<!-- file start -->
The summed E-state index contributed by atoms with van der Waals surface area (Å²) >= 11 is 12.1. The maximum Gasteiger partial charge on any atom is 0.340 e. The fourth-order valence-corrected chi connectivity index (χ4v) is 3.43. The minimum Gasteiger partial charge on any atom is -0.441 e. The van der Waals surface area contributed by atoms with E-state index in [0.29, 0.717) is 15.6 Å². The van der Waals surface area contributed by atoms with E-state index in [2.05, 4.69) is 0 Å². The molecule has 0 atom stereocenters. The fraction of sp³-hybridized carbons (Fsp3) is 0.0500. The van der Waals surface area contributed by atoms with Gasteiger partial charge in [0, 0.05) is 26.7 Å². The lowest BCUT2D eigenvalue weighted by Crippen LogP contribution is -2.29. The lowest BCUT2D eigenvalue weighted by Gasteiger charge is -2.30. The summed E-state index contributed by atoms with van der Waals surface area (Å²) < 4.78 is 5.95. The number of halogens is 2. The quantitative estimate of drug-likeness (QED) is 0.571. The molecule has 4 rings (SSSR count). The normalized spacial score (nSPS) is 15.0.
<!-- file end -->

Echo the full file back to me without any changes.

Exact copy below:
The summed E-state index contributed by atoms with van der Waals surface area (Å²) >= 11 is 12.1. The maximum Gasteiger partial charge on any atom is 0.340 e. The fourth-order valence-corrected chi connectivity index (χ4v) is 3.43. The minimum Gasteiger partial charge on any atom is -0.441 e. The van der Waals surface area contributed by atoms with E-state index in [0.29, 0.717) is 15.6 Å². The van der Waals surface area contributed by atoms with E-state index in [2.05, 4.69) is 0 Å². The molecule has 0 atom stereocenters. The fraction of sp³-hybridized carbons (Fsp3) is 0.0500. The van der Waals surface area contributed by atoms with Gasteiger partial charge in [0, 0.05) is 26.7 Å². The lowest BCUT2D eigenvalue weighted by Crippen LogP contribution is -2.29. The lowest BCUT2D eigenvalue weighted by Gasteiger charge is -2.30. The summed E-state index contributed by atoms with van der Waals surface area (Å²) < 4.78 is 5.95. The number of halogens is 2. The quantitative estimate of drug-likeness (QED) is 0.571. The molecule has 4 rings (SSSR count). The normalized spacial score (nSPS) is 15.0.